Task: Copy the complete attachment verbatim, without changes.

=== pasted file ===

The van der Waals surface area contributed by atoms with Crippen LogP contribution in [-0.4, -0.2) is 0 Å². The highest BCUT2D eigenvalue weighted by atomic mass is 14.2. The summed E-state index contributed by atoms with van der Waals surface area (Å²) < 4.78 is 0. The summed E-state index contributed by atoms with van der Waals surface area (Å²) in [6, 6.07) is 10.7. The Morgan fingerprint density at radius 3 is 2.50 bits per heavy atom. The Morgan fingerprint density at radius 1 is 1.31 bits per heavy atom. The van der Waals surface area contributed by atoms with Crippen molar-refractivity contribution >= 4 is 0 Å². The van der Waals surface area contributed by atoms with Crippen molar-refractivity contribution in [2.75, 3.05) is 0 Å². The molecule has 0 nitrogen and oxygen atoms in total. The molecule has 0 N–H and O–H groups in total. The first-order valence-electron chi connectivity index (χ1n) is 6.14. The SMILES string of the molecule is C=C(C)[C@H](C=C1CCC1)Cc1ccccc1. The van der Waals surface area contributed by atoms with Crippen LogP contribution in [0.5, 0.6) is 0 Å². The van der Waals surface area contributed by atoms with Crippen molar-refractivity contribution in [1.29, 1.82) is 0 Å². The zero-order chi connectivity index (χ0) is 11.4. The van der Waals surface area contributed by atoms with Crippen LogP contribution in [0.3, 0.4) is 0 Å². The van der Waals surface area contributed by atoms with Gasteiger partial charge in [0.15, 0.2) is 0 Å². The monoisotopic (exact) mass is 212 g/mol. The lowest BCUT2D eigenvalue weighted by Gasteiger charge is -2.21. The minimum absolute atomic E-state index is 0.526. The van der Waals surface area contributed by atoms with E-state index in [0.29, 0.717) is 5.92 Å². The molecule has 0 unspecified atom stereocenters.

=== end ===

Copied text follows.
The van der Waals surface area contributed by atoms with Crippen LogP contribution in [-0.4, -0.2) is 0 Å². The highest BCUT2D eigenvalue weighted by atomic mass is 14.2. The summed E-state index contributed by atoms with van der Waals surface area (Å²) < 4.78 is 0. The summed E-state index contributed by atoms with van der Waals surface area (Å²) in [6, 6.07) is 10.7. The Morgan fingerprint density at radius 3 is 2.50 bits per heavy atom. The Morgan fingerprint density at radius 1 is 1.31 bits per heavy atom. The van der Waals surface area contributed by atoms with Crippen molar-refractivity contribution >= 4 is 0 Å². The van der Waals surface area contributed by atoms with Crippen molar-refractivity contribution in [2.75, 3.05) is 0 Å². The molecule has 0 nitrogen and oxygen atoms in total. The molecule has 0 N–H and O–H groups in total. The first-order valence-electron chi connectivity index (χ1n) is 6.14. The SMILES string of the molecule is C=C(C)[C@H](C=C1CCC1)Cc1ccccc1. The van der Waals surface area contributed by atoms with Crippen LogP contribution in [0.5, 0.6) is 0 Å². The van der Waals surface area contributed by atoms with Crippen molar-refractivity contribution in [1.29, 1.82) is 0 Å². The zero-order chi connectivity index (χ0) is 11.4. The van der Waals surface area contributed by atoms with Crippen LogP contribution in [0.3, 0.4) is 0 Å². The van der Waals surface area contributed by atoms with Gasteiger partial charge in [0.15, 0.2) is 0 Å². The monoisotopic (exact) mass is 212 g/mol. The lowest BCUT2D eigenvalue weighted by Gasteiger charge is -2.21. The minimum absolute atomic E-state index is 0.526. The van der Waals surface area contributed by atoms with E-state index in [0.29, 0.717) is 5.92 Å². The molecule has 0 unspecified atom stereocenters.